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How to sustain a social media presence in 3 hours a week

by Alex in | | | |

When it rains on a weekend, I don’t bemoan my decision to live in the Pacific Northwest: I just know it’s time to queue up my blog posts and tweets for the week. That’s what I try to do in about two hours every weekend, and since folks often ask me how they can keep their social media presence alive in an efficient and sustainable way, I figure I’m long overdue to blog my system.

First, let me come clean. I don’t maintain my social media presence in just 3 hours a week; for me, it’s more like 40. But that is because social media is what I do, and I do a lot of it: I write for five different sites, contribute to seven different Twitter feeds, and aim to write at least 3 (typically 4 or 5) in-depth posts per week. All that social mediafying is the heart of my work, and more importantly, I love it. I would write that much even if it weren’t my work, so I’m just incredibly lucky that it is.

For most people, however, 40 hours a week would be overkill. And the same approach I use to maintain all my different social media activities can support a much more streamlined — but still very effective — presence. Three hours a week is enough to:

  1. Tweet original content 2-3x day, 5 days/week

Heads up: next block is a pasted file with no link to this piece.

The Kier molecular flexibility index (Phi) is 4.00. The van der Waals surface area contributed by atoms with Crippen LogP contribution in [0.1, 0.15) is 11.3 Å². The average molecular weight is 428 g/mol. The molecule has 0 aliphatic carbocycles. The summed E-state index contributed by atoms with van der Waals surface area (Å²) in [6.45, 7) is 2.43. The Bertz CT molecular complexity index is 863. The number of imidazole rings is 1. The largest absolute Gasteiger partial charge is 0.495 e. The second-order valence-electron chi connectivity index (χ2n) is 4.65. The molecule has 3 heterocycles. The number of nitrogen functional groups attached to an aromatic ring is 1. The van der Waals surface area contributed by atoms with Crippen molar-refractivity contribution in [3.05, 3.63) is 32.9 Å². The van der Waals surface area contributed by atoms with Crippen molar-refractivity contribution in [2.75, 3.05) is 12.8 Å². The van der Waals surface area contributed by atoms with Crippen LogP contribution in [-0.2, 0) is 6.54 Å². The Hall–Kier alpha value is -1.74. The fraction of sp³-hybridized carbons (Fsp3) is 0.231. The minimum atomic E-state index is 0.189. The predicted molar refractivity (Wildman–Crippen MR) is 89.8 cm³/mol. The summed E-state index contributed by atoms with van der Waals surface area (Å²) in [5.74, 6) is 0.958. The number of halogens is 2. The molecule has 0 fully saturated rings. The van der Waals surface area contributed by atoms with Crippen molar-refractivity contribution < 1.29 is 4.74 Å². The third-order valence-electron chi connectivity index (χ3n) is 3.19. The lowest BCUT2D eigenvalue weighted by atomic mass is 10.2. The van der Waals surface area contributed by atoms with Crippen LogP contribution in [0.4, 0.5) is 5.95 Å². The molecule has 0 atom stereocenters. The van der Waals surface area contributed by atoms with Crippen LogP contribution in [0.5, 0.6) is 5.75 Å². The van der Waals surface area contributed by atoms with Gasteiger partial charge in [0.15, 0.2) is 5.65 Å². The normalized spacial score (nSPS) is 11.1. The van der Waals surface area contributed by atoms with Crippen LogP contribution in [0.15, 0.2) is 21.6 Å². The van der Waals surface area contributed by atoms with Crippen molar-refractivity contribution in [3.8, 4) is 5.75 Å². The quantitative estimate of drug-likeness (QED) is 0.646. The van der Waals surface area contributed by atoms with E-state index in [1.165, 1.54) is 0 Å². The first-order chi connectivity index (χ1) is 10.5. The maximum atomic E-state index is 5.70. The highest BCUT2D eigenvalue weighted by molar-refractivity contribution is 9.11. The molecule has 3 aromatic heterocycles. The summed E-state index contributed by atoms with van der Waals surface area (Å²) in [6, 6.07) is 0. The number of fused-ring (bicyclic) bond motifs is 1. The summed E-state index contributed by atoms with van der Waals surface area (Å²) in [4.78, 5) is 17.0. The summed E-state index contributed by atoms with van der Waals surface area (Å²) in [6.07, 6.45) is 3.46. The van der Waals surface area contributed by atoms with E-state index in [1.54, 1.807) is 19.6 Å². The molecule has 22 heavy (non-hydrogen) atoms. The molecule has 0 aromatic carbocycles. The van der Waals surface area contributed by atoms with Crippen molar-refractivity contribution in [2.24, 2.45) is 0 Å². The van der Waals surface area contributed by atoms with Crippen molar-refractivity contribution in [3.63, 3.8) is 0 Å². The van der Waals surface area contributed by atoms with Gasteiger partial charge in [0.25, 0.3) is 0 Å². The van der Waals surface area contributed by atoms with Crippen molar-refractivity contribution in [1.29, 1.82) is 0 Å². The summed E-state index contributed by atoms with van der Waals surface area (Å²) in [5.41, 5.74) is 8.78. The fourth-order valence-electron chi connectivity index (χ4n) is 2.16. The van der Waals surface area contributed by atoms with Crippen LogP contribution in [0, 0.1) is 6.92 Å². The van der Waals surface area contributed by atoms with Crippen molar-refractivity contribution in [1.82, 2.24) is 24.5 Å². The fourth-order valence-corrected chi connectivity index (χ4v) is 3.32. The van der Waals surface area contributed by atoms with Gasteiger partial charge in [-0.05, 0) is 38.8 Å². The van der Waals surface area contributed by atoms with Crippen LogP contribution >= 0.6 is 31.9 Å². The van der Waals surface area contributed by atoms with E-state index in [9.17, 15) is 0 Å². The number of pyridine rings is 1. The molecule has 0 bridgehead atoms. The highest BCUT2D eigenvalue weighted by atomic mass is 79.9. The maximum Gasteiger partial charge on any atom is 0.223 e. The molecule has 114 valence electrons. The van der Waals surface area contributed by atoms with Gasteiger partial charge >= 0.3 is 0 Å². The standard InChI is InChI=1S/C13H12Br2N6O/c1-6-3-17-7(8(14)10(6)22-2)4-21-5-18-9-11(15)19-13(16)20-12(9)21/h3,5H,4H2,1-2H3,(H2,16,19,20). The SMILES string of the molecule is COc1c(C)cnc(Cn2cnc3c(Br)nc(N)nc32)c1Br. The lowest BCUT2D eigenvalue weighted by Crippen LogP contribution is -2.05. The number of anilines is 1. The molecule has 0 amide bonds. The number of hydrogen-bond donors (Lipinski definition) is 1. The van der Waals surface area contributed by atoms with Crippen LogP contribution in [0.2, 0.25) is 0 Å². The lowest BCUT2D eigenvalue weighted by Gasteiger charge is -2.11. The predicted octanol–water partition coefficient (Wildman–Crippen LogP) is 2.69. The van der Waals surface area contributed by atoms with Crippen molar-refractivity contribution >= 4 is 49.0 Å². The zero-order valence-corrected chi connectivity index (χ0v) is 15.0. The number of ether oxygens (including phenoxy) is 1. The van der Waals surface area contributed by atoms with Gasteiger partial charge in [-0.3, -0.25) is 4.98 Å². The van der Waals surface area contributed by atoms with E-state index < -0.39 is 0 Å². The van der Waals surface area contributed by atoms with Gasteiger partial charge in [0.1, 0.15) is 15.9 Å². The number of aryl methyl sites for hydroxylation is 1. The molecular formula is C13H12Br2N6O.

2. Publish 3 blog posts per week
  3. Reply to comments on your blog posts
  4. Reply, retweet and engage in conversation on Twitter

Let’s start with items #1 and #2 — which is what I spend about two hours tackling each weekend. If you’ve got your setup in place, that two hours is all you need to keep your social media presence alive and useful. By “useful”, I mean useful to the people you are trying to reach…which in turn makes it useful to you. The point isn’t to queue up a bunch of junk that keeps your blog and Twitter presence notionally alive: the point is to spend two hours teeing up some content that will provide real value to your target audience by speaking to the topic on which you are (or wish to be) an expert.

Here’s how:

    1. Open up Google Reader and look at the latest blog posts and news stories that are coming in through the custom searches you’ve set up and subscribed to. I’ve put my searches into a separate folder so it’s easy for me to see all latest results in one place:
IRL searches viewed in Feedly

Does my Google Reader look prettier than your Google reader? That's because I view my Google Reader feeds in Feedly.

Quickly scan through the teasers for all the stories that look interesting, Command-clicking (that’s ctrl-clicking for you Windows users) on anything that looks interesting so it opens in a new tab. I do that until I have ten or fifteen tabs open:

Many tabs open in Chrome

    1. Flip through the tabs and skim (or where warranted, read) each post or story in turn. It’s a sudden death system: as soon as I read something that makes me think that what I’m reading is too stale, too weird, too off-topic or too poorly written to share or respond to, I stop reading and close the tab.
    2. If you find something useful, queue it up as a tweet in HootSuite. If you’ve got the “hoot this” bookmarklet installed, it will likely pre-populate your tweet with the title of what you’re sharing: